Conte said he doesn’t take a salary as CEO of Patreon. Instead, he makes his living via his band Pomplamoose’s Patreon site, as well as music sites like iTunes. However, he does take his health care through his business.

“It’s not fair to say that I haven’t benefitted at all, but I don’t take a salary.”

Tracy Butler first heard about Patreon when it launched in 2013. She was contacted directly from the Patreon team about setting up an page on their site. For about two years, she studied how other comic artists set up their accounts, and how they devised their donation structure.

“At the time, I thought, ‘Maybe I could supplement my income a bit’,” Butler said in an Skype interview from her home in St. Charles, Missouri. “I saved a little bit of money, and decided if it doesn’t work out, at least I tried.’”

Butler’s Patreon page currently has about 1,300 patrons, contributing more than of $6,500 a month. This past spring, Butler was able to quit her job with the St. Louis-based Simutronics, and work on Lackadaisy full-time. While she was working as a graphic artist at Simutronics, she devoted her few spare hours to her comic, staying up until 2 in the morning to make her schedule.

“If I was giving everything to the comic, I couldn’t focus on my job (at Simutronics) well enough. And if I was doing my best at my job, I had no energy for the comic,” Butler said.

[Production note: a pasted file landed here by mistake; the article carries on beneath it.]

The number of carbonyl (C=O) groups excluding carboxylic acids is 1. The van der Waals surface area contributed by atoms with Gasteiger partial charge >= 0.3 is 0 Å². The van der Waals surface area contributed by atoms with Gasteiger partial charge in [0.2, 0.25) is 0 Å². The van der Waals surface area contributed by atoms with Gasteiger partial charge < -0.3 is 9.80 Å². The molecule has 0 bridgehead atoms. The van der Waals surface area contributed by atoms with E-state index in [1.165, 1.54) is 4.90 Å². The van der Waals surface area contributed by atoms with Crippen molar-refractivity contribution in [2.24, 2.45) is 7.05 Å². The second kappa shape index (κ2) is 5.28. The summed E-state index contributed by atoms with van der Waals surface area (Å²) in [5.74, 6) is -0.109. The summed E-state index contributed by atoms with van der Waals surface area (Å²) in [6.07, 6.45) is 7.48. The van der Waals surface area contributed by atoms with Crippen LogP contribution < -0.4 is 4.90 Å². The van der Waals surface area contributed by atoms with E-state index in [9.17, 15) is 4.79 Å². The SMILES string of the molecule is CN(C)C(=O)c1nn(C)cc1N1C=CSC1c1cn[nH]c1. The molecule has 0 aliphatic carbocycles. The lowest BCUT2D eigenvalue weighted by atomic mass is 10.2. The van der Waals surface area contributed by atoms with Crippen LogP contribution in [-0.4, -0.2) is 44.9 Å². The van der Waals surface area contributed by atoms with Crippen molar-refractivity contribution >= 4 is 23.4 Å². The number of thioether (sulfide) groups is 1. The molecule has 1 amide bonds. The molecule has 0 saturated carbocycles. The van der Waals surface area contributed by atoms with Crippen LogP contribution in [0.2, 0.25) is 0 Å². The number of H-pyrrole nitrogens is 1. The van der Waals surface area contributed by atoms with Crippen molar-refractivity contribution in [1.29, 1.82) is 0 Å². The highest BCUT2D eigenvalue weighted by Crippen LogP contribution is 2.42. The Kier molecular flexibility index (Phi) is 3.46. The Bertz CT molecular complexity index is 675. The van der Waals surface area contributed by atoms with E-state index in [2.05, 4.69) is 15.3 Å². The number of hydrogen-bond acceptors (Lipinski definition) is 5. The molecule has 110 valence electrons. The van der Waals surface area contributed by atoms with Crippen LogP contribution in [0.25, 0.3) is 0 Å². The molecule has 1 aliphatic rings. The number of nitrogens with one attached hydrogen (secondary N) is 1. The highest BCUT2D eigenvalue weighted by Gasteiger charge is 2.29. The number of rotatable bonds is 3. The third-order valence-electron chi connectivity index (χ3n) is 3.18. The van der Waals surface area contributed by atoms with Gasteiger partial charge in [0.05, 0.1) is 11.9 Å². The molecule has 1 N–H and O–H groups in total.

Butler walked through her first disorienting week of being able to work full-time on Lackadaisy:

“Once I gave notice at work, I kept waking up, having these terrible nightmares like ‘Oh God, I quit my job, what do I do?’ Now, you’re suddenly in charge of your schedule,” Butler said. “Every little thing you do now has a direct impact on the income you make. It’s so liberating. It’s a great feeling, but at the same time, it’s terrifying.”

Like Butler, David Revoy is a web comic artist. And also like Butler, cats (one specifically) are the focal point of his comic, Pepper & Carrot. The comic focuses on the escapades of a young witch and her cat. Speaking via Google Hangout chat from his home studio in Montauban, France, Revoy said he began working on Pepper & Carrot last year.

“At first, I was planning to do a larger comic, and Pepper & Carrot was just a side mini-story. But speedily, I saw the audience and reactions were more interested by the witch and her cat than any other characters I was proposing on illustration,” Revoy said.

A year later, Revoy has more than 300 patrons, contributing about $1,100 per web comic episode. In May, Revoy quit working as a freelance artist and illustrator to work on Pepper & Carrot full-time. While some artists can ask for as much (or more) than a $50 monthly individual donation, Revoy set up a $1 to $3 payment system.

“I wanted something simple, like a little coin in a hat at the end of a street performance,” Revoy said.

Revoy said the donations have helped him pay for his rent and food. Though he was making more money as a freelance artist, Revoy preferred to spend his time building an audience for Pepper & Carrot.

Patreon is still a newcomer in the world of internet crowdfunding, but so far it’s already made a huge difference in the lives of creatives and artists who normally would have put their work on the internet for free. With testimonies like that, we can’t wait to see who the platform empowers next.